The $26 billion-a-year construction sector should tough out this lockdown better than last year, says the author of an annual sector study although prolonged restrictions in Australia caused insolvencies and layoffs there.
James MacQueen, construction sector leader at accountants BDO, said trouble in Victoria showed how extended lockdowns could damage a sector and although he is generally optimistic, he does have concerns.
“The situation in Victoria triggered the collapse of a number of construction companies, particularly smaller ones,” he said.
Next week, MacQueen will release BDO’s annual construction sector survey which in 2019 showed building businesses were bidding for construction jobs on razor-thin margins as low as 6 per cent.
StatsNZ data shows the sector is working at maximum capacity, with consents issued for 44,299 new homes in the year to June 2021 when $26.4b worth of work was consented: $18.7b housing and $7.7b non-residential construction.
MacQueen said there was room for more optimism now than last year because construction recovered fast in 2020.
The Government stepped in with its shovel-ready scheme to boost the sector, keep people employed and ensure firms had good workflows.
“The immediate impact of the first lockdown last March was a loss of confidence and cancellation of a lot of confirmed but unstated projects.
“That then led a lot of companies to indulge in low-ball bidding simply to keep their team employed rather than actually make a profit.
“We now have a better sense of economic activity after lockdowns so I anticipate this will be less of an issue.Further, the level of conformed forward work is now stronger than last March so some parts of the industry should have more resilience,” MacQueen said.
Relationships between builders and developers were mixed, with some developers strictly enforcing contract terms and claiming liquidated damages or financial penalties for late completion, he said.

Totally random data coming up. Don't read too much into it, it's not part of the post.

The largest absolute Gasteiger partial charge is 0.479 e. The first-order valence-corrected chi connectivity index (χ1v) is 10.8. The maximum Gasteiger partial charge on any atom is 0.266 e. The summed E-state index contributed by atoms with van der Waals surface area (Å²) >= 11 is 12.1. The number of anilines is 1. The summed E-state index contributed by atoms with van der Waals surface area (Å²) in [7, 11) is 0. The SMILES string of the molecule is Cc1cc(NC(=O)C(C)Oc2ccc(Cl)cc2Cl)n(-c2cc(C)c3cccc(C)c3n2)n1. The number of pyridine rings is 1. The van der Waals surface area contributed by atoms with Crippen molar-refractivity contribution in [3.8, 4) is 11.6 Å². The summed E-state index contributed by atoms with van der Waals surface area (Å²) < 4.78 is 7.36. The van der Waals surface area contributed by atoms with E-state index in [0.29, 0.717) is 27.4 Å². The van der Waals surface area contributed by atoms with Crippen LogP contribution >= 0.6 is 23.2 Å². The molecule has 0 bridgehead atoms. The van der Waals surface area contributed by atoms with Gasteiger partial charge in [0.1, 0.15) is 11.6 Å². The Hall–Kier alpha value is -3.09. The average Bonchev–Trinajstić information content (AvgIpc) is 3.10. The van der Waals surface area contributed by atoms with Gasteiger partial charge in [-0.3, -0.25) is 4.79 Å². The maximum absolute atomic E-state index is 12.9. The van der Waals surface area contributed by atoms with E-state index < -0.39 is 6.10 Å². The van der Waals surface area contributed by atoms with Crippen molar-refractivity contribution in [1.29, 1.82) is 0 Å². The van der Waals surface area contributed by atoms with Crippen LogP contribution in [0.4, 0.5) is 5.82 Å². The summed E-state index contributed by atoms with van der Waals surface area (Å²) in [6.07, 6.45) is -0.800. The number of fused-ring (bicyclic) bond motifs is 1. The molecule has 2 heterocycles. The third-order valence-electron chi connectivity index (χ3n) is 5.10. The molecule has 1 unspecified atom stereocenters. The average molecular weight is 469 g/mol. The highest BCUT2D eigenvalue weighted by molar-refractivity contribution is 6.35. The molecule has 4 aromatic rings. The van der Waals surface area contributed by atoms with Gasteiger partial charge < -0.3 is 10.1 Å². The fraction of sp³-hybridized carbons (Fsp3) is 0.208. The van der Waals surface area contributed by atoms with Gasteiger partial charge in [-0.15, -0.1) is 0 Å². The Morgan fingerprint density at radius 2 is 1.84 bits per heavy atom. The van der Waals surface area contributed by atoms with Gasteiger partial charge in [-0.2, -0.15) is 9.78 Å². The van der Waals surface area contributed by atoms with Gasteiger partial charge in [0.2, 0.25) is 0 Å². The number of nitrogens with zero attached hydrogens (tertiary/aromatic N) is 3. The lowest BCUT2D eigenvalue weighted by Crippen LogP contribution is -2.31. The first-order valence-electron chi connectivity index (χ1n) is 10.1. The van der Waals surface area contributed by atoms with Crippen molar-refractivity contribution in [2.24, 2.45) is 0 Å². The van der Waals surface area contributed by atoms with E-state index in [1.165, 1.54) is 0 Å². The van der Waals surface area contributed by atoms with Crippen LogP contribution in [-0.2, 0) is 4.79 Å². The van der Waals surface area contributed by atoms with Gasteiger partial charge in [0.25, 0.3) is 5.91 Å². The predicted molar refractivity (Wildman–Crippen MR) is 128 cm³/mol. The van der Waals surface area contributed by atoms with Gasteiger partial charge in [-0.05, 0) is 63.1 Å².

This put some of those builders out of business last year but other parties had worked more cooperatively.
“Given the level of building activity in NZ, shortage of staff and the impact of inflation, developers and their financiers would be well advised to act cooperatively and not enforce liquidated damages clauses,” he said.
Builders and contractors had to secure their sites fast on Wednesday, he said.
“Companies only had a couple of hours before close of business on Tuesday night to guess the Government response and secure their sites and remove tools and other items easily stolen,” he said.
While the construction sector had been in this situation previously and everyone knew what to do, this could be quite different, MacQueen said.
“The risk of level 4 alert being prolonged is high,” he said.
“There are a lot of companies currently doing projects at very low margins.Many of these jobs were secured at a fixed price when companies were short of work so planned margins were already low.
“Since signing those contracts there has been considerable inflation in both the cost of materials and labour rates so what were low gross profit margin projects have become loss-making projects,” he said.
Some companies would have very low resilience, he believes.
“The lockdown, particularly if prolonged is going to be the final straw and a trigger for collapse.Overheads must continue to be paid and although wage subsidies may help, they are not enough to allow cash-strapped companies to survive,” he said.
Materials shortages – particularly plywood, timber and imported components like appliances – were a known challenge and although the impact has mostly been delays of under two months, the impacts are likely to worsen, he said.
“Even for NZ-made products, the eventual move from alert level 4 to alert level 3 may allow building sites to reopen with physical distancing, there will be some manufacturers that need to wait until alert level 2 so the material shortages may worsen,” he forecast.
Last week, the Herald reported on PlaceMakers detailing big price rises for customers.
PlaceMakers employs more than 2100 people at 62 stores, where it sells 74,000 products and serves more than 300,000 customers a year, but a manager said the year had already seen price increases from many suppliers “and sadly they’re going to continue”.
“The freight and raw material costs are still the main reason, driven by increased demand, both in New Zealand and overseas, and this demand is also continuing to create supply challenges.”
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